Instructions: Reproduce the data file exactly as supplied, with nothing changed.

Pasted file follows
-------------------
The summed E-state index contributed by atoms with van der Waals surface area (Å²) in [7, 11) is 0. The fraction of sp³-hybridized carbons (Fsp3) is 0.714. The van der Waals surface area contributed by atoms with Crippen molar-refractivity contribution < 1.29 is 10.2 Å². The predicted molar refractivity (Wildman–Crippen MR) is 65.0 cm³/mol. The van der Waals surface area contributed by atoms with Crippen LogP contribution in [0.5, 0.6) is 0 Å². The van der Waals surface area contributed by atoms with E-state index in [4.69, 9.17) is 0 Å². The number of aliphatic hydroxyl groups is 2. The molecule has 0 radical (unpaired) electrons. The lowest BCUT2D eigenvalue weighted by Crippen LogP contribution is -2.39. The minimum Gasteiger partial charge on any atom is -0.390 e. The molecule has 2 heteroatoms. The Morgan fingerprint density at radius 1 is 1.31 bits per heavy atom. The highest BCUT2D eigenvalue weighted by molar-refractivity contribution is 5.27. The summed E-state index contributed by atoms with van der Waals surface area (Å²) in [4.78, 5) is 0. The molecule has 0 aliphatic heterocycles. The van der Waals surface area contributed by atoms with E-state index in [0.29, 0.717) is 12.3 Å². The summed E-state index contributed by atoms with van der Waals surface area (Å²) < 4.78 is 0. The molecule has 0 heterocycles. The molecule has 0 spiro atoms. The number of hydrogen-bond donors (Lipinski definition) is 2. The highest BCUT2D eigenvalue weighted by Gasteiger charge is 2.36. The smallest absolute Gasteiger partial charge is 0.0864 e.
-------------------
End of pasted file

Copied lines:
The summed E-state index contributed by atoms with van der Waals surface area (Å²) in [7, 11) is 0. The fraction of sp³-hybridized carbons (Fsp3) is 0.714. The van der Waals surface area contributed by atoms with Crippen molar-refractivity contribution < 1.29 is 10.2 Å². The predicted molar refractivity (Wildman–Crippen MR) is 65.0 cm³/mol. The van der Waals surface area contributed by atoms with Crippen LogP contribution in [0.5, 0.6) is 0 Å². The van der Waals surface area contributed by atoms with E-state index in [4.69, 9.17) is 0 Å². The number of aliphatic hydroxyl groups is 2. The molecule has 0 radical (unpaired) electrons. The lowest BCUT2D eigenvalue weighted by Crippen LogP contribution is -2.39. The minimum Gasteiger partial charge on any atom is -0.390 e. The molecule has 2 heteroatoms. The Morgan fingerprint density at radius 1 is 1.31 bits per heavy atom. The highest BCUT2D eigenvalue weighted by molar-refractivity contribution is 5.27. The summed E-state index contributed by atoms with van der Waals surface area (Å²) in [4.78, 5) is 0. The molecule has 0 aliphatic heterocycles. The van der Waals surface area contributed by atoms with E-state index in [0.29, 0.717) is 12.3 Å². The summed E-state index contributed by atoms with van der Waals surface area (Å²) < 4.78 is 0. The molecule has 0 heterocycles. The molecule has 0 spiro atoms. The number of hydrogen-bond donors (Lipinski definition) is 2. The highest BCUT2D eigenvalue weighted by Gasteiger charge is 2.36. The smallest absolute Gasteiger partial charge is 0.0864 e.